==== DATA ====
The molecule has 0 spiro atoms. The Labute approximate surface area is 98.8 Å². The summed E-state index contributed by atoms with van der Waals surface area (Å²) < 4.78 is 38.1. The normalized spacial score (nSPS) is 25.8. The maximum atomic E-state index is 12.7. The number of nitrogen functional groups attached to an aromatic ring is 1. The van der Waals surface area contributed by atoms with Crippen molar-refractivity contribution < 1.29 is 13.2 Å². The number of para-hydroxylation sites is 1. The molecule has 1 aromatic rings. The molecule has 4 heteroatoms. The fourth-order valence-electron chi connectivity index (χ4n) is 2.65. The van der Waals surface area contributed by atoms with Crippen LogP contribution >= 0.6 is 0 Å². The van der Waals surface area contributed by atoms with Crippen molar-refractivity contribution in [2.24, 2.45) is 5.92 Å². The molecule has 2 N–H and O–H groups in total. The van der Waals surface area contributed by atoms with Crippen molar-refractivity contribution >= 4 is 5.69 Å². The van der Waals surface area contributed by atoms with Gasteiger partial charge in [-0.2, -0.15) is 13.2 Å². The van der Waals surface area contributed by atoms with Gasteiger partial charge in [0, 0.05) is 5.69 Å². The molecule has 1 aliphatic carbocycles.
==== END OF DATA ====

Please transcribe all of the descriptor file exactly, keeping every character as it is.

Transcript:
The molecule has 0 spiro atoms. The Labute approximate surface area is 98.8 Å². The summed E-state index contributed by atoms with van der Waals surface area (Å²) < 4.78 is 38.1. The normalized spacial score (nSPS) is 25.8. The maximum atomic E-state index is 12.7. The number of nitrogen functional groups attached to an aromatic ring is 1. The van der Waals surface area contributed by atoms with Crippen molar-refractivity contribution < 1.29 is 13.2 Å². The number of para-hydroxylation sites is 1. The molecule has 1 aromatic rings. The molecule has 4 heteroatoms. The fourth-order valence-electron chi connectivity index (χ4n) is 2.65. The van der Waals surface area contributed by atoms with Crippen LogP contribution >= 0.6 is 0 Å². The van der Waals surface area contributed by atoms with Crippen molar-refractivity contribution in [2.24, 2.45) is 5.92 Å². The molecule has 2 N–H and O–H groups in total. The van der Waals surface area contributed by atoms with Crippen molar-refractivity contribution >= 4 is 5.69 Å². The van der Waals surface area contributed by atoms with Gasteiger partial charge in [-0.2, -0.15) is 13.2 Å². The van der Waals surface area contributed by atoms with Gasteiger partial charge in [0, 0.05) is 5.69 Å². The molecule has 1 aliphatic carbocycles.